What would happen if you couldn’t work?

If you were paid the average annual wage of $90,916.801, you could potentially earn over $10,982,000 over a 40-year working life2. You would use this money for daily living, for holidays, to accumulate assets like a house and car and to save for your retirement. Being injured or taken ill, for only a short period, could severely affect or even cancel some of these plans.

1. Based on full-time adult average weekly total earnings.

2. Assuming a 5% annual wage increase.

What would you do?
Your income may be replaced from a number of sources:

  • If it is a work-related injury or illness, workers compensation may pay your basic wage and medical expenses until you return to work.
  • You may have accumulated sick leave if you’ve been with the same employer for some years.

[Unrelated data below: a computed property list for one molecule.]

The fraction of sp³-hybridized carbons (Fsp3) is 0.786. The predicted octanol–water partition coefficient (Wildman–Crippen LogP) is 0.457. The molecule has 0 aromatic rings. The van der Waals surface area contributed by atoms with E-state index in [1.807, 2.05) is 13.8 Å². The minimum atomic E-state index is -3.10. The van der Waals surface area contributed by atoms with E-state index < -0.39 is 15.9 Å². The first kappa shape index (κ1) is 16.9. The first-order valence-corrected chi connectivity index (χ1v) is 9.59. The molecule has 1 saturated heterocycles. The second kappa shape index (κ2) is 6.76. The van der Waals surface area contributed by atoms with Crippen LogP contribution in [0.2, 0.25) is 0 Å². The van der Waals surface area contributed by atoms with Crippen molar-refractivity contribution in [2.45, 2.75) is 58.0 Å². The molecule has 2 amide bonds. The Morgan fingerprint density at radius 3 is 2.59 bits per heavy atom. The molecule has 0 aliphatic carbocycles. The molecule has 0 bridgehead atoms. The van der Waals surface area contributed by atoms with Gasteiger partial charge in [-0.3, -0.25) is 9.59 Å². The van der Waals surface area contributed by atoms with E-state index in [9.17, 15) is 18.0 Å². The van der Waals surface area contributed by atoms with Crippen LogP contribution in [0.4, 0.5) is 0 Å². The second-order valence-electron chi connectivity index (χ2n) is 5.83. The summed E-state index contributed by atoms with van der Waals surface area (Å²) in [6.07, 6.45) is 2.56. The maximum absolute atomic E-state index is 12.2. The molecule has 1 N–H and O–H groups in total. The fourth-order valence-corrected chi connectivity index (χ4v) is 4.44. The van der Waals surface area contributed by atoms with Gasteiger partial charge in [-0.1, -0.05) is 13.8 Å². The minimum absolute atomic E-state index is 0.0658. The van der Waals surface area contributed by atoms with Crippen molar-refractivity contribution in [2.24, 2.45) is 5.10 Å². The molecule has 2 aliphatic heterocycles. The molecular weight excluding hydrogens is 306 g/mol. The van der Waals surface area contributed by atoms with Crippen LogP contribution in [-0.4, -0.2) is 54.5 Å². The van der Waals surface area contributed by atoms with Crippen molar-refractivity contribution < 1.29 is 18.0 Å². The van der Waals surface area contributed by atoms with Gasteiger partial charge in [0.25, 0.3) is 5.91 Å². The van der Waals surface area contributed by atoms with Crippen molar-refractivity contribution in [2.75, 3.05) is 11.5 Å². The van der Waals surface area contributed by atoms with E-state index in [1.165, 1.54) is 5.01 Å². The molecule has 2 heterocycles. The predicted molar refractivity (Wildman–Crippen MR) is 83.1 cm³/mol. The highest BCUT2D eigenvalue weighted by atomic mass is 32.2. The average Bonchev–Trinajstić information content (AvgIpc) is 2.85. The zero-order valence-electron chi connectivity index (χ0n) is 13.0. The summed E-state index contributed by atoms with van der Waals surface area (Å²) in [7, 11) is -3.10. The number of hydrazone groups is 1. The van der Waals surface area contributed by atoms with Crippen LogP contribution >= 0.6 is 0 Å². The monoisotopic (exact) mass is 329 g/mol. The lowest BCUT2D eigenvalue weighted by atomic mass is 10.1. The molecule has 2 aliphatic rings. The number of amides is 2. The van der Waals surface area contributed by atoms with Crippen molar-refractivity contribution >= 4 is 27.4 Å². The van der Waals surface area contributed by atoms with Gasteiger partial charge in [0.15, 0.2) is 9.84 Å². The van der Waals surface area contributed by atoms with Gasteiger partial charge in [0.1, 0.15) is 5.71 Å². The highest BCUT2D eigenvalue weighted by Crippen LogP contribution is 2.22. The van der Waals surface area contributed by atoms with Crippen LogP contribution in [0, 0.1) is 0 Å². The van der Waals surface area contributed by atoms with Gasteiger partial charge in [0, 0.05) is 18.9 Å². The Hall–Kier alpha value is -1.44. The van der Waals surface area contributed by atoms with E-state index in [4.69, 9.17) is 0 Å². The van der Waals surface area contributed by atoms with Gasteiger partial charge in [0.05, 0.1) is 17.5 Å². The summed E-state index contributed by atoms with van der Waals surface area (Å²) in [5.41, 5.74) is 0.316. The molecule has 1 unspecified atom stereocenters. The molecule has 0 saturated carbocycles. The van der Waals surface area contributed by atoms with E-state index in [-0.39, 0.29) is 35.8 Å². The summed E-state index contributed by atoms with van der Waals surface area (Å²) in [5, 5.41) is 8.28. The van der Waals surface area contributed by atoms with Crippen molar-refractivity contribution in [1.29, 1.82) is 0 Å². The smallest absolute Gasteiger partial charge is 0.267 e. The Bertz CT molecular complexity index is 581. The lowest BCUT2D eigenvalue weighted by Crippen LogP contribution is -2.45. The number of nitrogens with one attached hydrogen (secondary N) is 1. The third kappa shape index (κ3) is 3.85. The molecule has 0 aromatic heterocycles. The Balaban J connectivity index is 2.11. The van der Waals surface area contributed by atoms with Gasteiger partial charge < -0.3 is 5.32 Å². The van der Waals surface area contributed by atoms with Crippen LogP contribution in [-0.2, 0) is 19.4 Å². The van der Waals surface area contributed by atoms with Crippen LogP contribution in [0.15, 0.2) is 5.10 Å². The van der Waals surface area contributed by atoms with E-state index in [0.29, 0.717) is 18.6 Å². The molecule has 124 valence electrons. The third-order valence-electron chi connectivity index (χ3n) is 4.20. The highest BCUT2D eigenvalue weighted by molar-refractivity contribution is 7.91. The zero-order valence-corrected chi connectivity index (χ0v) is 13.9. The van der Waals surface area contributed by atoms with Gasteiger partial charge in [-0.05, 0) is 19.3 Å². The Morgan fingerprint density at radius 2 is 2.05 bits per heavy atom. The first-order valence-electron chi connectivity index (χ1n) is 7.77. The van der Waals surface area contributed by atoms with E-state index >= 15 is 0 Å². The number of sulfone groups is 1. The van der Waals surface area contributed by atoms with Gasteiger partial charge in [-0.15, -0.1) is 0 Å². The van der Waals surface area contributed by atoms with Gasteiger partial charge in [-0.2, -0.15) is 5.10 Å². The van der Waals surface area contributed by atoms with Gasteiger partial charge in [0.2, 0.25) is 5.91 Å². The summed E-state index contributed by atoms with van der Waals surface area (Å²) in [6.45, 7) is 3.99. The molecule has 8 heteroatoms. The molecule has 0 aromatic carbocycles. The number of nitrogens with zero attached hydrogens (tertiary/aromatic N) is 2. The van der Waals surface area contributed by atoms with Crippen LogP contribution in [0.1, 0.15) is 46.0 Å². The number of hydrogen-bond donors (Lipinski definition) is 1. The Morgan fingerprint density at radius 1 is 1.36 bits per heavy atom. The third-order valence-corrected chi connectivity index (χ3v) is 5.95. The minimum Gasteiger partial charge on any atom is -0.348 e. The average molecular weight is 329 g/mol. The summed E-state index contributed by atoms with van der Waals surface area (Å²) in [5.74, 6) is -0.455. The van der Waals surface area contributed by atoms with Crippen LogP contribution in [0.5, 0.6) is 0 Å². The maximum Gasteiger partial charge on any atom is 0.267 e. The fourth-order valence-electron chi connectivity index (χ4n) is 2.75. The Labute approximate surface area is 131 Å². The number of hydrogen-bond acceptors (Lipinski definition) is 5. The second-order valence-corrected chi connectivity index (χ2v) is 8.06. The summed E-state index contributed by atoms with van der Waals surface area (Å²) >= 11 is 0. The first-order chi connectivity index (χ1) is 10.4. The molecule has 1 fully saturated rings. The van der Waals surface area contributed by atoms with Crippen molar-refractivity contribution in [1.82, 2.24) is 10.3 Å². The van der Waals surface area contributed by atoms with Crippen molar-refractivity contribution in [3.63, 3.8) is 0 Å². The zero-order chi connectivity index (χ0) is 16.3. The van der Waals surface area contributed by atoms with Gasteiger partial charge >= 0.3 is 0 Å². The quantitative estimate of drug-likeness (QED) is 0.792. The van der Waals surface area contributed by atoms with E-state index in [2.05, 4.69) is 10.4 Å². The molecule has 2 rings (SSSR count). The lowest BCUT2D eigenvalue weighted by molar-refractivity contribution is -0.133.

• You may have savings you can access.

But this may only meet nominal living expenses – you might have to continue servicing loans and pay medical expenses, some of which may not be covered by Medicare or your private health fund. How will you do that?

Insuring the risk
Income protection insurance usually pays up to 75% of your normal pay whilst you’re off work. You can tailor a policy to suit your situation. For instance,

  • How long must you be off work before payments start? This can be as short as two weeks or as long as six months.
  • How long will you receive the income? This can be for a short period (like two years) or until age 65.

Most policies will require you to be unable to do your own job although some include rehabilitation benefits as you gradually get back into the workforce.

Premiums are usually tax-deductible and the income is taxed in the normal way through the PAYG system.

Don’t become another statistic. Contact an Ellixi financial adviser to enquire about investing in an income protection policy to suit your circumstances and your current responsibilities.

You will sleep easier knowing that your lifestyle and financial plans will stay on track regardless of sickness or injury.

Note: [1] Based on full-time adult average weekly total earnings. [2] Assuming a 5% annual wage increase.